What I assume is ,for LTE, the range is wider (-140dBm to -44dBm) because it is designed to work in a variety of environments with different signal conditions. This range covers weaker signals (-140dBm) that might be present in areas with poor coverage and stronger signals (-44dBm) found in areas with excellent signal quality.
In 5G NR SA, the range (-31dBm to 156dBm) reflects the expanded capabilities of 5G technology. The lower end (-31dBm) represents very strong signals, which can be achieved with advanced antenna systems and close proximity to base stations. The higher end (156dBm) represents weaker signals that can be received at the edge of coverage areas or in challenging environments.
5G NSA RSRP Range: Similar to LTE RSRP Range (-140dBm to -44dBm)
In Non-Standalone mode, 5G networks rely on an existing LTE infrastructure for certain functionalities. Therefore, the RSRP range for 5G NSA is similar to the LTE RSRP range. It encompasses weaker signals (-140dBm) in areas with poor coverage and stronger signals (-44dBm) in areas with excellent signal quality, similar to LTE.
So based upon these statements, LTE and 5G have different signal strength ranges due to factors like frequency bands used, technological advancements, network design, and different design goals. LTE has a wider range to accommodate various signal conditions, while 5G’s range reflects its wider frequency range and advanced capabilities. These ranges are set by 3GPP based upon network configurations, deployment scenarios, and specific equipment used , for optimal performance and compatibility.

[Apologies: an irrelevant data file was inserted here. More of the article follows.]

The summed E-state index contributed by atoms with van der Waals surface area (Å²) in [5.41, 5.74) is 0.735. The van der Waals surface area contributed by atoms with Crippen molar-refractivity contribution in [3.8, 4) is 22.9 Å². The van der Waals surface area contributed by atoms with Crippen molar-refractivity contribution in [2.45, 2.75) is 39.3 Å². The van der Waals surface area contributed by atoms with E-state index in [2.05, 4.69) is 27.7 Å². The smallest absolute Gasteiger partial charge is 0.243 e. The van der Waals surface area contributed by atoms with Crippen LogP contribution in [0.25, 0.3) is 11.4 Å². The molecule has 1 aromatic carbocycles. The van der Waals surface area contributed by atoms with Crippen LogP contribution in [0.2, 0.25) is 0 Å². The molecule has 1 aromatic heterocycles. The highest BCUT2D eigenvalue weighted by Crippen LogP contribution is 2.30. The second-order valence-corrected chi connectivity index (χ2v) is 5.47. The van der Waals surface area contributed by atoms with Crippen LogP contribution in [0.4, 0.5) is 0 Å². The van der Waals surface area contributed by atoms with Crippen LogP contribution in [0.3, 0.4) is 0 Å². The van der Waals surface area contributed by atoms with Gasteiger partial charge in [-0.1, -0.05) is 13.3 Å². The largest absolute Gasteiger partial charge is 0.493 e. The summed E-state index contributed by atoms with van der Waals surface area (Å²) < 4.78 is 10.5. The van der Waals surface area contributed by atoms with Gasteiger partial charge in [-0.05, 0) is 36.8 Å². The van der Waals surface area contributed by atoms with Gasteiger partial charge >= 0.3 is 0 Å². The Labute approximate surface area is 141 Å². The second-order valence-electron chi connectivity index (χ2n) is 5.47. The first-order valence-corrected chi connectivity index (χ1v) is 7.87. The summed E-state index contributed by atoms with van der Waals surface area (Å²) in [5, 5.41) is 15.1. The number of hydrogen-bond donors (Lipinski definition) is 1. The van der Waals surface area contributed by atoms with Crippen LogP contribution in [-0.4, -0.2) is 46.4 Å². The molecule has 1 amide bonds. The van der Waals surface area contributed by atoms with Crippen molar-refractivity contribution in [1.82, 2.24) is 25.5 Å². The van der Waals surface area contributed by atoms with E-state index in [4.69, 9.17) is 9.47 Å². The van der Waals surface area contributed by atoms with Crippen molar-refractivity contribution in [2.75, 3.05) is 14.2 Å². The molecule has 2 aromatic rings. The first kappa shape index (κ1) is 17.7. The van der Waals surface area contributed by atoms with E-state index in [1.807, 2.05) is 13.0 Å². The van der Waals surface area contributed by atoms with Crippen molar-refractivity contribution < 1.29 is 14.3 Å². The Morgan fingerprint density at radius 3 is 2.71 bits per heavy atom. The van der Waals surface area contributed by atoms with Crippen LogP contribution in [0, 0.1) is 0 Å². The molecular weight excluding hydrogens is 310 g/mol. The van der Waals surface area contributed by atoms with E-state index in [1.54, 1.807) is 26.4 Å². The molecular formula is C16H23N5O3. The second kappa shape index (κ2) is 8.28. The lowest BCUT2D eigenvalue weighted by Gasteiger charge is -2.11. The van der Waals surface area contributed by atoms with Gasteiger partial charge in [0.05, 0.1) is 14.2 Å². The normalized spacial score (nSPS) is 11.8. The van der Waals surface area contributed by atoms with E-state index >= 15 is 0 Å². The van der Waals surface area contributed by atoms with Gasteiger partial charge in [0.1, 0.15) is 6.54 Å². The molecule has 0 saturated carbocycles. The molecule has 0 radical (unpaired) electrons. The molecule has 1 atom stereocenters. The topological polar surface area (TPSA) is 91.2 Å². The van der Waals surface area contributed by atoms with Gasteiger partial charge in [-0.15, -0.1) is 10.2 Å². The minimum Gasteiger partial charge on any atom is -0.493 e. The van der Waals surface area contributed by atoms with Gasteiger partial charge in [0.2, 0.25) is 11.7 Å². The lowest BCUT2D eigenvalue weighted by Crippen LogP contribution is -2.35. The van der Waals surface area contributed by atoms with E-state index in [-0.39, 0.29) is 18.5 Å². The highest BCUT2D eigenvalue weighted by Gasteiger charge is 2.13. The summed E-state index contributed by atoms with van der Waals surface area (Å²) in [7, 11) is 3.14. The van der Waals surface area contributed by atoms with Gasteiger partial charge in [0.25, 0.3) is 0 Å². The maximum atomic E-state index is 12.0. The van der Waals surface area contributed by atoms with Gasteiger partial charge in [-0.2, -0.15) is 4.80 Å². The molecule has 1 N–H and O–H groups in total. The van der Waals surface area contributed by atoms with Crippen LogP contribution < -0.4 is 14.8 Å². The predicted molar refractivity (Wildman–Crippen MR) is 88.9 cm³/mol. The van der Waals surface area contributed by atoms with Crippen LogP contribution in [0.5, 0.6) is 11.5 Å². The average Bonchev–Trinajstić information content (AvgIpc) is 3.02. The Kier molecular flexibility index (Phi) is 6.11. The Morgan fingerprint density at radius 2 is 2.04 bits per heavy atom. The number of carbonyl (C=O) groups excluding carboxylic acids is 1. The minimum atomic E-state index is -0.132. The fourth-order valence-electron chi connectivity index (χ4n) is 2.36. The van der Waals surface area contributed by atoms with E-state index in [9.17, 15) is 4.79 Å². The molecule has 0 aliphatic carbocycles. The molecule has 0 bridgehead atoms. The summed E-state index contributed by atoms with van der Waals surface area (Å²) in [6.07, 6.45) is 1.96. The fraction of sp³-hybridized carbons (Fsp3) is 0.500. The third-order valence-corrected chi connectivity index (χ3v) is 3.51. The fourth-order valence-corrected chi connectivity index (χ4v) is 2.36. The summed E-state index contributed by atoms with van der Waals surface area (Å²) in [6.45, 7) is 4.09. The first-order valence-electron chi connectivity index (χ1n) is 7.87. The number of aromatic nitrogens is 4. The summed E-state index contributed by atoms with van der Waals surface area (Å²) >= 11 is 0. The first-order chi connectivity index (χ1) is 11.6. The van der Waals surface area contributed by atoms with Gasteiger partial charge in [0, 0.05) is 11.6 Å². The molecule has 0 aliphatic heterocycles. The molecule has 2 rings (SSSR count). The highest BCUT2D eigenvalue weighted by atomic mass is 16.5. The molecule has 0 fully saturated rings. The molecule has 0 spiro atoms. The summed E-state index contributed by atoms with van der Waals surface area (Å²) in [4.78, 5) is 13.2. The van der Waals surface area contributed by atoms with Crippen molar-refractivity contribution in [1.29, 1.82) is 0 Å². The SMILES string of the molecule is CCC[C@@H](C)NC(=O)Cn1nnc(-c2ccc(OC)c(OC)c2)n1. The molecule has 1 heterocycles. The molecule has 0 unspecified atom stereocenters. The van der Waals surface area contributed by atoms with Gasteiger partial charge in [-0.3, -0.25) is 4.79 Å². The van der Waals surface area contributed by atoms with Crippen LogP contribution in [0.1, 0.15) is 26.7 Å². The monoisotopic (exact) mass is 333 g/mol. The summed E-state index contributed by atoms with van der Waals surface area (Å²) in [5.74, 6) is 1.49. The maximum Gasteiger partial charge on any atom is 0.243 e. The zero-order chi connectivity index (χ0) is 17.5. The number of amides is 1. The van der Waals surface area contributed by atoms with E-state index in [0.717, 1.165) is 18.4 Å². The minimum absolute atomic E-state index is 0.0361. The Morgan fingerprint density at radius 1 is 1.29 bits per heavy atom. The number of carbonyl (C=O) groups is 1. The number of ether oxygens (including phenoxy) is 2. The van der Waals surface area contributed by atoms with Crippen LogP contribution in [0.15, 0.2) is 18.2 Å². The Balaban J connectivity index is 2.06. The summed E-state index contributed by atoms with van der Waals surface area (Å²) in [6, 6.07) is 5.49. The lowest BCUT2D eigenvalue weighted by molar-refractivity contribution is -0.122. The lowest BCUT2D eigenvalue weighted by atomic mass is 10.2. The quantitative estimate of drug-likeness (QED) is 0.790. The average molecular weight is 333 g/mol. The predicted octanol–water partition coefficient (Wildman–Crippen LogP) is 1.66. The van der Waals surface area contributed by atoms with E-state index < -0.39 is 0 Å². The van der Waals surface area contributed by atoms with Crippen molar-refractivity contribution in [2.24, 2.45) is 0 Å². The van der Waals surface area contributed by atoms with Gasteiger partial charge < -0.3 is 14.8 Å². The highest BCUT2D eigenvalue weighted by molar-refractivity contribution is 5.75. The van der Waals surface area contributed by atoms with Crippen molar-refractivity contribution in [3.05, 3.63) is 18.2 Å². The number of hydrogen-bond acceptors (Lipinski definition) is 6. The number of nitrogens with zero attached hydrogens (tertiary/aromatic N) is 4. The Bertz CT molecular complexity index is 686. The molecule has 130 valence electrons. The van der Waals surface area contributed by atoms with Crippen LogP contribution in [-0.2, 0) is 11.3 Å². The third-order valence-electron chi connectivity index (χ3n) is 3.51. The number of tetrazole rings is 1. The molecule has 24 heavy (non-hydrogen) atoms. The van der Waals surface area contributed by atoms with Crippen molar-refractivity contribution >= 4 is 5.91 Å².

Hope this answers your question.
Well experts in this forum are free to correct me or can add info if I missed some.
Hi, focusing in this part of your question:
“L1 ss-rsrp range is -140 dBm to -44 dBm, while L3 ss-rsrp range is between -156 dBm and -31 dBm.”
I will give my ideas quoting some excerpts of the book “5G New Radio IN BULLETS”, by Chris Johnson:
Reduction from -140dBms to -156dBms was introduced initially in LTE to cater for the coverage performance of enhanced Machine Type Communications (cMTC). The 3GPP specifications for LTE originally defined a minimum RSRP of-140dBm but that value was decreased to -156dBm within the release13 version of the specifications.
Then, for 5G, the minimum Layer 3 value of -156dBm has been aligned with the minimum Layer 3 value specified for LTE.
So, L3 Minimum Measured/Reported RSRP value is -156dBm, but L1 Minimum Reported value is -140dBm, which is viewed as sufficient for the purposes of Layer I procedures. Here, I’m assuming that L1 Minimum Measured is the same that L3, -156dBm.
Given that there are 7 bits when signalling RSRP, it can be defined 128 entries: RSRP_0< -156, RSRP_1< -155, RSRP_2< -154… RSRP_125<-31. RSRP_126<-31, RSRP_127:Infinity. New maximum RSRP value could be -31dBm.
So, L3 Maximum Measured/Reported RSRP value is -31dBm, but L1 Maximum Reported is -44dBm, which is viewed as sufficient for the purposes of Layer I procedures. Here, I’m assuming that L1 Maximum Measured is the same that L3, --44dBm.
-31dBm used by 5G is viewed as sufficient when compared to the upper limit of -44 dBm used by LTE, taking into account that it considers 10 dB margin for UE receiver beamforming relative to LTE.
For example, if the UE MEASURES a Layer 1 RSRP of -150dBm then it is REPORTED AS < -140 dBm, but the same case is MEASURED AND REPORTED AS L3 -150dBm.